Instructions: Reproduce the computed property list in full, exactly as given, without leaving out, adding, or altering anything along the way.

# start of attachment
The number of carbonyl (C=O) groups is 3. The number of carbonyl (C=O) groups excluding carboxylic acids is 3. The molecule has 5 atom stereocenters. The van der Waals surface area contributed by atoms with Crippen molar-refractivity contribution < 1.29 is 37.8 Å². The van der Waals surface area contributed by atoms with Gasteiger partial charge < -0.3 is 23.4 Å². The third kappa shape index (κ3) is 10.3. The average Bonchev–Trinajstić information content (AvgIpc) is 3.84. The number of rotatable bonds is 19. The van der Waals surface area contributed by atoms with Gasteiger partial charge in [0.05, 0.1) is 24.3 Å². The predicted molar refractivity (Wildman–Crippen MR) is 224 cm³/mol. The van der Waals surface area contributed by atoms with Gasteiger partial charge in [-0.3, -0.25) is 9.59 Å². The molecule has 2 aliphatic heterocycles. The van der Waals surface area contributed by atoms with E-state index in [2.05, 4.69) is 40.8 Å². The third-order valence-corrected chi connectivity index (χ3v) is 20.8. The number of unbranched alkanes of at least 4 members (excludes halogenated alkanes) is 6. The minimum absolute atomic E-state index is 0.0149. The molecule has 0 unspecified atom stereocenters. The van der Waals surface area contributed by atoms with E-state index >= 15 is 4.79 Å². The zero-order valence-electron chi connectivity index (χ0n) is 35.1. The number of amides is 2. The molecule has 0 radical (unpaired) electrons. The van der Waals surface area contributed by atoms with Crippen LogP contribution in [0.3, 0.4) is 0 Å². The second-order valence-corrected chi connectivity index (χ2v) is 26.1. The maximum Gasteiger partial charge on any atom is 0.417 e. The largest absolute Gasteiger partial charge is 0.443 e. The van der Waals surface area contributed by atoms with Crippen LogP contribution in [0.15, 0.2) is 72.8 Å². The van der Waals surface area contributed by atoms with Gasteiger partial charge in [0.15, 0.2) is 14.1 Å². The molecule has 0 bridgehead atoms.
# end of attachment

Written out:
The number of carbonyl (C=O) groups is 3. The number of carbonyl (C=O) groups excluding carboxylic acids is 3. The molecule has 5 atom stereocenters. The van der Waals surface area contributed by atoms with Crippen molar-refractivity contribution < 1.29 is 37.8 Å². The van der Waals surface area contributed by atoms with Gasteiger partial charge < -0.3 is 23.4 Å². The third kappa shape index (κ3) is 10.3. The average Bonchev–Trinajstić information content (AvgIpc) is 3.84. The number of rotatable bonds is 19. The van der Waals surface area contributed by atoms with Gasteiger partial charge in [0.05, 0.1) is 24.3 Å². The predicted molar refractivity (Wildman–Crippen MR) is 224 cm³/mol. The van der Waals surface area contributed by atoms with Gasteiger partial charge in [-0.3, -0.25) is 9.59 Å². The molecule has 2 aliphatic heterocycles. The van der Waals surface area contributed by atoms with E-state index in [2.05, 4.69) is 40.8 Å². The third-order valence-corrected chi connectivity index (χ3v) is 20.8. The number of unbranched alkanes of at least 4 members (excludes halogenated alkanes) is 6. The minimum absolute atomic E-state index is 0.0149. The molecule has 0 unspecified atom stereocenters. The van der Waals surface area contributed by atoms with E-state index >= 15 is 4.79 Å². The zero-order valence-electron chi connectivity index (χ0n) is 35.1. The number of amides is 2. The molecule has 0 radical (unpaired) electrons. The van der Waals surface area contributed by atoms with Crippen LogP contribution in [0.3, 0.4) is 0 Å². The second-order valence-corrected chi connectivity index (χ2v) is 26.1. The maximum Gasteiger partial charge on any atom is 0.417 e. The largest absolute Gasteiger partial charge is 0.443 e. The van der Waals surface area contributed by atoms with Crippen LogP contribution in [0.15, 0.2) is 72.8 Å². The van der Waals surface area contributed by atoms with Gasteiger partial charge in [0.15, 0.2) is 14.1 Å². The molecule has 0 bridgehead atoms.